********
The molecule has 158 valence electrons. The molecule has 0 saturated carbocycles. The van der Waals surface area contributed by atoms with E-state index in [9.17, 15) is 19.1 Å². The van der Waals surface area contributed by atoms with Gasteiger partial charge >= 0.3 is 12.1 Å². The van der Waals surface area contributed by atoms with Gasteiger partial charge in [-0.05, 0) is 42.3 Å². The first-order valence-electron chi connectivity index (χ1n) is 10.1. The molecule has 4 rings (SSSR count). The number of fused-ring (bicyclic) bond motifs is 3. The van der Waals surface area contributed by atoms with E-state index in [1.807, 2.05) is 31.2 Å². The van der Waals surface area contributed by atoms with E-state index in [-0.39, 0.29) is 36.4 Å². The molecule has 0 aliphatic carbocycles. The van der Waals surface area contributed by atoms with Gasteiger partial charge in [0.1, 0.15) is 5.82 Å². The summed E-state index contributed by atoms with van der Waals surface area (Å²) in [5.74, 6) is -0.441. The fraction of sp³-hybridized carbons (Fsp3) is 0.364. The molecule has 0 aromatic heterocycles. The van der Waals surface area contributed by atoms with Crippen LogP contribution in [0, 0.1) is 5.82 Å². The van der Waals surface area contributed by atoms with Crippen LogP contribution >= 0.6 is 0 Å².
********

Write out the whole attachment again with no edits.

The molecule has 158 valence electrons. The molecule has 0 saturated carbocycles. The van der Waals surface area contributed by atoms with E-state index in [9.17, 15) is 19.1 Å². The van der Waals surface area contributed by atoms with Gasteiger partial charge >= 0.3 is 12.1 Å². The van der Waals surface area contributed by atoms with Gasteiger partial charge in [-0.05, 0) is 42.3 Å². The first-order valence-electron chi connectivity index (χ1n) is 10.1. The molecule has 4 rings (SSSR count). The number of fused-ring (bicyclic) bond motifs is 3. The van der Waals surface area contributed by atoms with E-state index in [1.807, 2.05) is 31.2 Å². The van der Waals surface area contributed by atoms with E-state index in [-0.39, 0.29) is 36.4 Å². The molecule has 0 aliphatic carbocycles. The van der Waals surface area contributed by atoms with Gasteiger partial charge in [0.1, 0.15) is 5.82 Å². The summed E-state index contributed by atoms with van der Waals surface area (Å²) in [5.74, 6) is -0.441. The fraction of sp³-hybridized carbons (Fsp3) is 0.364. The molecule has 0 aromatic heterocycles. The van der Waals surface area contributed by atoms with Crippen LogP contribution in [0, 0.1) is 5.82 Å². The van der Waals surface area contributed by atoms with Crippen LogP contribution >= 0.6 is 0 Å².